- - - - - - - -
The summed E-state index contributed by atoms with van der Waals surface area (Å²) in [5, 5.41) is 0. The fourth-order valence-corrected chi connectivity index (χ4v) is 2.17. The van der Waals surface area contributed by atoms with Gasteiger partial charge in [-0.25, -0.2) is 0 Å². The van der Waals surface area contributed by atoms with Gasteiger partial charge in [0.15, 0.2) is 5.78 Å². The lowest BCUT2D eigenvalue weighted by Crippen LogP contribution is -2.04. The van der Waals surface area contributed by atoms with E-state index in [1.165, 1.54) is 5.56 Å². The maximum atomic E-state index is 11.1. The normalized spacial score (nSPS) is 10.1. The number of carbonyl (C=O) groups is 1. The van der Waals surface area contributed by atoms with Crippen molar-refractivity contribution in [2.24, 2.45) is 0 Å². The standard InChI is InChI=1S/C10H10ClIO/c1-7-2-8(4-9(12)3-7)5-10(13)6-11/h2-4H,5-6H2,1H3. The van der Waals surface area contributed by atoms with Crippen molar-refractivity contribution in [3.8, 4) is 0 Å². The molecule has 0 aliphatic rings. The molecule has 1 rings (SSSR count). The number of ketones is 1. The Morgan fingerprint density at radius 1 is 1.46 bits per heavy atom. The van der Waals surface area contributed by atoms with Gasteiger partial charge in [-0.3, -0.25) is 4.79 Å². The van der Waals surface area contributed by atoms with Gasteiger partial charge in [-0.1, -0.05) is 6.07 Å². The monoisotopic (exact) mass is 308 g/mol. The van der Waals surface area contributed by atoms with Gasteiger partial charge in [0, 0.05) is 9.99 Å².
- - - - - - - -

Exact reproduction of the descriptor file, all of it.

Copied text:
The summed E-state index contributed by atoms with van der Waals surface area (Å²) in [5, 5.41) is 0. The fourth-order valence-corrected chi connectivity index (χ4v) is 2.17. The van der Waals surface area contributed by atoms with Gasteiger partial charge in [-0.25, -0.2) is 0 Å². The van der Waals surface area contributed by atoms with Gasteiger partial charge in [0.15, 0.2) is 5.78 Å². The lowest BCUT2D eigenvalue weighted by Crippen LogP contribution is -2.04. The van der Waals surface area contributed by atoms with E-state index in [1.165, 1.54) is 5.56 Å². The maximum atomic E-state index is 11.1. The normalized spacial score (nSPS) is 10.1. The number of carbonyl (C=O) groups is 1. The van der Waals surface area contributed by atoms with Crippen molar-refractivity contribution in [2.24, 2.45) is 0 Å². The standard InChI is InChI=1S/C10H10ClIO/c1-7-2-8(4-9(12)3-7)5-10(13)6-11/h2-4H,5-6H2,1H3. The van der Waals surface area contributed by atoms with Crippen molar-refractivity contribution in [3.8, 4) is 0 Å². The molecule has 0 aliphatic rings. The molecule has 1 rings (SSSR count). The number of ketones is 1. The Morgan fingerprint density at radius 1 is 1.46 bits per heavy atom. The van der Waals surface area contributed by atoms with Gasteiger partial charge in [-0.3, -0.25) is 4.79 Å². The van der Waals surface area contributed by atoms with Gasteiger partial charge in [-0.1, -0.05) is 6.07 Å². The monoisotopic (exact) mass is 308 g/mol. The van der Waals surface area contributed by atoms with Gasteiger partial charge in [0, 0.05) is 9.99 Å².